God, live out in the here and now an echo of the shalom kingdom.
These early Franciscans and Poor Clares weren’t unfamiliar with living in harmony with the daily demands of their faith. They attended mass, gave to charitable endeavours, attempted to be good family members. But this wasn’t sufficient for them. They wanted to respond more intimately to the loving presence of God and less to the structured way that a faithful life had become.
They didn’t see the life that they were called to—voluntary poverty and simplicity, a rejection of violence and priviledge and the social barriers
so readily woven between individuals and communities—as a grand
gesture that elevated them above other believers. Rather, they embraced their life and encouraged others to find truth in theirs, challenging everyone by
example to move closer to the fullness of life shown in the example of Jesus’
life among us.
This spirit of seeking to be with those in need, to help one another, to embrace peace rather than conflict, to find a way of life closer to that of the creator, continues to move among us. There are many Poor Clares’ communities, living in ways inspired by the rule for the order devised by St. Clare, that seek through prayer and charity, contemplation and a model of life in community, to imitate in a joyous fashion the life of the risen Christ.
Like she did some 800 years St. Clare inspires not only those called to a life of simplicity and prayer. She inspires those that want to hear the voice
of God in creation—a spiritual approach to cherishing the environment
and seeking to share it with all those who are within God’s creation.
She inspires those wanting to provide a haven for those on the
outside—both those that do it through communities of hospitality such
as the Catholic Worker movement and those that do so within a more
formal structure such as St. Clare’s Multifaith Housing Society. And
she inspires those who need to be reminded that prayer is active
participation in the life of the world.
St. Clare, and the others in the circle that come together in Assisi, didn’t come to their conclusions in a vacuum. They had heard from their earliest moments of what happened when God walked among us, that Jesus spoke to those, such as the Samaritan woman at the well and the tax collector for the Roman occupiers, who were outcasts and yet who wanting to be included in the embrace of a loving creator. They learned about Jesus who called blessings on the peacemakers and healed the leper. They learned about the last judgement, when people would be held to account for how they treated the hungry and homeless and dispossessed of the world. They were challenged to renounce the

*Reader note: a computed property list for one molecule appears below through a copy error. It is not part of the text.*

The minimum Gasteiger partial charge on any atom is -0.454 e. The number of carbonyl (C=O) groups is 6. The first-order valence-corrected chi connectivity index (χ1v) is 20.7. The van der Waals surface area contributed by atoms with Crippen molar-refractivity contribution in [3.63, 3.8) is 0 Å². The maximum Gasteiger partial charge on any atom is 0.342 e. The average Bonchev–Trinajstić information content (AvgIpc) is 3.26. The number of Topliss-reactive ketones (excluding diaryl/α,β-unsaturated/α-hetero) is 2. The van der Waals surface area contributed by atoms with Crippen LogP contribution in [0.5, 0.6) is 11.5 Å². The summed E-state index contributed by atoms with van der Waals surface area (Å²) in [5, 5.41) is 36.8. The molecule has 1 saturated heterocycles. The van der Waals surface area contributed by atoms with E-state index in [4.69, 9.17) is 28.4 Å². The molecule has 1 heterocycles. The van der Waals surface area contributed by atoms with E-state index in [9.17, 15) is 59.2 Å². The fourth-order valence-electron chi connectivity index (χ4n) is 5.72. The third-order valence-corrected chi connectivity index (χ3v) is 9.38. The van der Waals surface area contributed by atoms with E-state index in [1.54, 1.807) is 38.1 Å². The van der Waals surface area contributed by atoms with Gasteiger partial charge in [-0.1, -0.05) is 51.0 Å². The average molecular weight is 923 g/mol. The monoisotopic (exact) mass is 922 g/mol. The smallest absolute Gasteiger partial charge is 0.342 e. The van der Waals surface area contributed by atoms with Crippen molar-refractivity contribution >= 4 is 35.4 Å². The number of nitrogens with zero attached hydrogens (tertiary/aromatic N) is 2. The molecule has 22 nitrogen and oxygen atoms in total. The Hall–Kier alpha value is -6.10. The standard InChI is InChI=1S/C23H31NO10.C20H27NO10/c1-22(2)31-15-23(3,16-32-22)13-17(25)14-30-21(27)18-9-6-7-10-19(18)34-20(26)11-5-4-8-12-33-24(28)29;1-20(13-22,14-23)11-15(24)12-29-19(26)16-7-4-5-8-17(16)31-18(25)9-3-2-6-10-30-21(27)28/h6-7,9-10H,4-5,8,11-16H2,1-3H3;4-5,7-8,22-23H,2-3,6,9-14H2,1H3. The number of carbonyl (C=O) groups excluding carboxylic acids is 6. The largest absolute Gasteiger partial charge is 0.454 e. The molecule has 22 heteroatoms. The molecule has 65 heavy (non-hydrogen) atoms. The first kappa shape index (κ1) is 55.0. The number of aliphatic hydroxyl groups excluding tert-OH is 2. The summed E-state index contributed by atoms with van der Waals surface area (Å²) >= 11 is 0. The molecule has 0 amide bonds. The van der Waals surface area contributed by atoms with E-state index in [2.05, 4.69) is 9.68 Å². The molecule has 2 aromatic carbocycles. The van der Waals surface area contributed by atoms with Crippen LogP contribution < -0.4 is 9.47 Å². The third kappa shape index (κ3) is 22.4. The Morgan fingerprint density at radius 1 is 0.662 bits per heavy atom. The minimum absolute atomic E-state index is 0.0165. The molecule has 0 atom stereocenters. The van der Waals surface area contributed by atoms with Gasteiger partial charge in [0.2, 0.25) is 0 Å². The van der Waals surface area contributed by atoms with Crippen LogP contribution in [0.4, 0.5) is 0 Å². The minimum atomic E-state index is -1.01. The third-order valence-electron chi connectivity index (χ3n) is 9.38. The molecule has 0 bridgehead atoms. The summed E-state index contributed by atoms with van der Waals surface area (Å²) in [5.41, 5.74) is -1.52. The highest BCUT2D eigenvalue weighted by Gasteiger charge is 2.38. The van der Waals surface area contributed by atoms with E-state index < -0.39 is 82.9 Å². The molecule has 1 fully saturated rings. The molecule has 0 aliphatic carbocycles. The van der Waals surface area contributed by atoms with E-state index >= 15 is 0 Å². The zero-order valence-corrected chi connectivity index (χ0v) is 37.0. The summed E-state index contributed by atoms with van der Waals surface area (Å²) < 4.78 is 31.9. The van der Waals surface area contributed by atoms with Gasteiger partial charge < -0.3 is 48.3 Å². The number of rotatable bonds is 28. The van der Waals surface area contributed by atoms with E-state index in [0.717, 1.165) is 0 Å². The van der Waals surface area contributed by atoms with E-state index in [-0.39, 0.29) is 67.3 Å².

things of this world and embrace the things of the next. And in a time
of chaos and fear, they chose to do the ridiculous thing of becoming
powerless, peaceful and poor.
The renounced and reclaimed—they renounced priviledge and reclaimed
joy; they renounced power and reclaimed hope; they renounced status and reclaimed love. It was a time of liberation.
Life to St. Clare and for St. Francis was upside down. If one fasted, it wasn’t to deny life but to embrace a sense of freedom from the restrictions of normal life. If one wanted to be heard, one spoke to the birds as what was said in
creation was forever present. This was a Pentecost movement, born in
joy and exuberance and hard work and faith.
800 years later there are around us modern Clares. They will be found
in places of conflict caring for the suffering. They will be found trying to encourage people to share what they have with one another. They will be found
getting people to laugh at themselves. Some are within religious
orders; others are in movements for calling for economic and social
justice; some are in places of conflict seeking to explore non-violence
in dangerous lands; others are found on the 4th floor of an apartment
building making a meal for their neighbour who’s just got out of the
hospital. They can be advising the powerful and panhandling on the
streets—they are among us. Like all saints, they aren’t perfect.
And like all saints, they make a difference in the same way we all
can—doing what we are able to do to show that love is ever present in